This is a gently sarcastic term for a person who is an enthusiast for fashion. It covers not only the dedicated followers of fashion who wear the clothes, but also those who write about them. And it can refer to those who design, make, model and publicise clothes, and the fashion buyers whose decisions determine the success of a collection.
I’m told by researchers at the Oxford English Dictionary that it goes back to 1993, to a book by Stephen Fried entitled Thing of Beauty: the Tragedy of Supermodel Gia. The word began to become more widely popular from about 1998 onwards, has just started to appear in dictionaries, and looks set to become a permanent part of the language.
It’s formed from fashion by adding the suffix -ista from Spanish, equivalent to our -ist ending. English has only comparatively recently borrowed this from familiar Spanish-language terms such as Sandinista and Peronista. Such words have often had negative associations in English and new words using the suffix are usually derogatory, like Blairista for a supporter of the British prime minister, Tony Blair. Fashionista was one of this type, and it has not yet entirely lost its disparaging associations with triviality.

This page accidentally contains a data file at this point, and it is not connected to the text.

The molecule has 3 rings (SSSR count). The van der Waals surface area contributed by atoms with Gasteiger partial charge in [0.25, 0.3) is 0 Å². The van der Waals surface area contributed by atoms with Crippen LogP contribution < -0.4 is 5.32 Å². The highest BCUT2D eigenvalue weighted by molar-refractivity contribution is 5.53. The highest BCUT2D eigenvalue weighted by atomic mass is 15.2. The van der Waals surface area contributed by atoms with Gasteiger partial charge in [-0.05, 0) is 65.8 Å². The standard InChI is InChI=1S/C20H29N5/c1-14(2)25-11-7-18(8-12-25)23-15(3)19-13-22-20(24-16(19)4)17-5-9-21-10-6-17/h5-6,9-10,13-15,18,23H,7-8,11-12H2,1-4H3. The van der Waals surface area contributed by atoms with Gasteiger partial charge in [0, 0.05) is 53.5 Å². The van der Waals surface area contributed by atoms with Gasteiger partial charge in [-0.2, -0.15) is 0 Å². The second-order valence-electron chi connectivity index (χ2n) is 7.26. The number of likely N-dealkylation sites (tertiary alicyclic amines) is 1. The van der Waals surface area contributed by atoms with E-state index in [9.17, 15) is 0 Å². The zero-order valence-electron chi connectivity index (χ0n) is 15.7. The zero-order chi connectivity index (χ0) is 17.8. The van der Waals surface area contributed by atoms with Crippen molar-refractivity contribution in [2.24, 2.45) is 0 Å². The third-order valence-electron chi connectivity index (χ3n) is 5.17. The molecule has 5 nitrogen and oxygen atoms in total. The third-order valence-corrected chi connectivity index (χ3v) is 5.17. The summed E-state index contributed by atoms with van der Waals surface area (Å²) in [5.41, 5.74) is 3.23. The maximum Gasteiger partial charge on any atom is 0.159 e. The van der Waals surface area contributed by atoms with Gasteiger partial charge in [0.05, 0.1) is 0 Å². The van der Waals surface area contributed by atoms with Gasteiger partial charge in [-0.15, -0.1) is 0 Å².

Last week I finally realized that no matter how hard I try, I’ll never be a true fashionista — one of those guys and gals who can stumble out of a swamp covered with leeches and still look like a million bucks.
Denver Rocky Mountain News, Sept. 1999
As founder and editorial director of Wallpaper magazine, the style and design bible for the fashionista, he is a man on first-name terms with good taste.
Daily Telegraph, Feb. 2000
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